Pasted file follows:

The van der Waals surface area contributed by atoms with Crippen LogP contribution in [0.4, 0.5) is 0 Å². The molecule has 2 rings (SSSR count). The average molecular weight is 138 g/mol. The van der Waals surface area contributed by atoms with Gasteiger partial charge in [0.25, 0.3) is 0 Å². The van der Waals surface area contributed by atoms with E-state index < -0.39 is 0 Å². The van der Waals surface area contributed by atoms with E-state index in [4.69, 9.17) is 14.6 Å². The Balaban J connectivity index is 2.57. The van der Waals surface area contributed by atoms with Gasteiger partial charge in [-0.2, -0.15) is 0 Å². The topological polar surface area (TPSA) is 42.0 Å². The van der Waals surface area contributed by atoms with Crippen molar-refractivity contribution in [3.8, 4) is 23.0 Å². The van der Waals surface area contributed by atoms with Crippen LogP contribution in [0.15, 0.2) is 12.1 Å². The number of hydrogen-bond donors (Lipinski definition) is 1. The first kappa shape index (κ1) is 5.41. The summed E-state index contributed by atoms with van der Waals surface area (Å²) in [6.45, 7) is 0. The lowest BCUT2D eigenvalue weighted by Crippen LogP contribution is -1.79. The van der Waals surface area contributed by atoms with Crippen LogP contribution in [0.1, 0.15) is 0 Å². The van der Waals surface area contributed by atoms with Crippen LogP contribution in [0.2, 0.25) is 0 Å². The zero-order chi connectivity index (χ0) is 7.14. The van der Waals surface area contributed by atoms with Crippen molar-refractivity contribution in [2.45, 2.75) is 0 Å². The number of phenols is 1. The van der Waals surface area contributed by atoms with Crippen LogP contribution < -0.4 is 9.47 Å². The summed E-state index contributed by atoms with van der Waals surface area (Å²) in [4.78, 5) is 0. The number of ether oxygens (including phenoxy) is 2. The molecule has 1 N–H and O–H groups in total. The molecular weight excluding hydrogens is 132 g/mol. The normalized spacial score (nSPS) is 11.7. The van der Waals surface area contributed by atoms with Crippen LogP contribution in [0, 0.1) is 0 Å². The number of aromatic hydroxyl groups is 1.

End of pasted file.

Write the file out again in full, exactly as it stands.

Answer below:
The van der Waals surface area contributed by atoms with Crippen LogP contribution in [0.4, 0.5) is 0 Å². The molecule has 2 rings (SSSR count). The average molecular weight is 138 g/mol. The van der Waals surface area contributed by atoms with Gasteiger partial charge in [0.25, 0.3) is 0 Å². The van der Waals surface area contributed by atoms with E-state index < -0.39 is 0 Å². The van der Waals surface area contributed by atoms with E-state index in [4.69, 9.17) is 14.6 Å². The Balaban J connectivity index is 2.57. The van der Waals surface area contributed by atoms with Gasteiger partial charge in [-0.2, -0.15) is 0 Å². The topological polar surface area (TPSA) is 42.0 Å². The van der Waals surface area contributed by atoms with Crippen molar-refractivity contribution in [3.8, 4) is 23.0 Å². The van der Waals surface area contributed by atoms with Crippen LogP contribution in [0.15, 0.2) is 12.1 Å². The number of hydrogen-bond donors (Lipinski definition) is 1. The first kappa shape index (κ1) is 5.41. The summed E-state index contributed by atoms with van der Waals surface area (Å²) in [6.45, 7) is 0. The lowest BCUT2D eigenvalue weighted by Crippen LogP contribution is -1.79. The van der Waals surface area contributed by atoms with Crippen LogP contribution in [0.1, 0.15) is 0 Å². The van der Waals surface area contributed by atoms with Crippen LogP contribution in [0.2, 0.25) is 0 Å². The zero-order chi connectivity index (χ0) is 7.14. The van der Waals surface area contributed by atoms with Crippen molar-refractivity contribution in [2.45, 2.75) is 0 Å². The number of phenols is 1. The van der Waals surface area contributed by atoms with Crippen LogP contribution < -0.4 is 9.47 Å². The summed E-state index contributed by atoms with van der Waals surface area (Å²) in [4.78, 5) is 0. The number of ether oxygens (including phenoxy) is 2. The molecule has 1 N–H and O–H groups in total. The molecular weight excluding hydrogens is 132 g/mol. The normalized spacial score (nSPS) is 11.7. The van der Waals surface area contributed by atoms with Crippen LogP contribution in [0, 0.1) is 0 Å². The number of aromatic hydroxyl groups is 1.